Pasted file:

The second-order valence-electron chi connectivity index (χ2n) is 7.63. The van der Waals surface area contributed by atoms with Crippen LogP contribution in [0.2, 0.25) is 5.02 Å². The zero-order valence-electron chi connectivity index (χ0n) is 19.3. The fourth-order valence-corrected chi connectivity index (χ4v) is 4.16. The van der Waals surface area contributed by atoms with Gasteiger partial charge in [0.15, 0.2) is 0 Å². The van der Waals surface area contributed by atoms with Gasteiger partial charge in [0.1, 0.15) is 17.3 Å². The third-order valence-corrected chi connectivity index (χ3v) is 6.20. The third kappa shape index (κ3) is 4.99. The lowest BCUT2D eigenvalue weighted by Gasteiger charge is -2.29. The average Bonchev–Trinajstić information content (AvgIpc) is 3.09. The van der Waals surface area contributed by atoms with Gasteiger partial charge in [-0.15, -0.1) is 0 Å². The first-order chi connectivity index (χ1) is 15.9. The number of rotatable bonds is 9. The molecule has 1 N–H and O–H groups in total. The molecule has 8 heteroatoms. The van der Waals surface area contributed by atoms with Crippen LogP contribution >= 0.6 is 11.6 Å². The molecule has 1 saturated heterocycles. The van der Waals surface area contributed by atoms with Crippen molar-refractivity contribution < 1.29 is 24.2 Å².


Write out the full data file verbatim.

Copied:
The second-order valence-electron chi connectivity index (χ2n) is 7.63. The van der Waals surface area contributed by atoms with Crippen LogP contribution in [0.2, 0.25) is 5.02 Å². The zero-order valence-electron chi connectivity index (χ0n) is 19.3. The fourth-order valence-corrected chi connectivity index (χ4v) is 4.16. The van der Waals surface area contributed by atoms with Gasteiger partial charge in [0.15, 0.2) is 0 Å². The van der Waals surface area contributed by atoms with Gasteiger partial charge in [0.1, 0.15) is 17.3 Å². The third-order valence-corrected chi connectivity index (χ3v) is 6.20. The third kappa shape index (κ3) is 4.99. The lowest BCUT2D eigenvalue weighted by Gasteiger charge is -2.29. The average Bonchev–Trinajstić information content (AvgIpc) is 3.09. The van der Waals surface area contributed by atoms with Gasteiger partial charge in [-0.15, -0.1) is 0 Å². The first-order chi connectivity index (χ1) is 15.9. The number of rotatable bonds is 9. The molecule has 1 N–H and O–H groups in total. The molecule has 8 heteroatoms. The van der Waals surface area contributed by atoms with Crippen LogP contribution >= 0.6 is 11.6 Å². The molecule has 1 saturated heterocycles. The van der Waals surface area contributed by atoms with Crippen molar-refractivity contribution < 1.29 is 24.2 Å².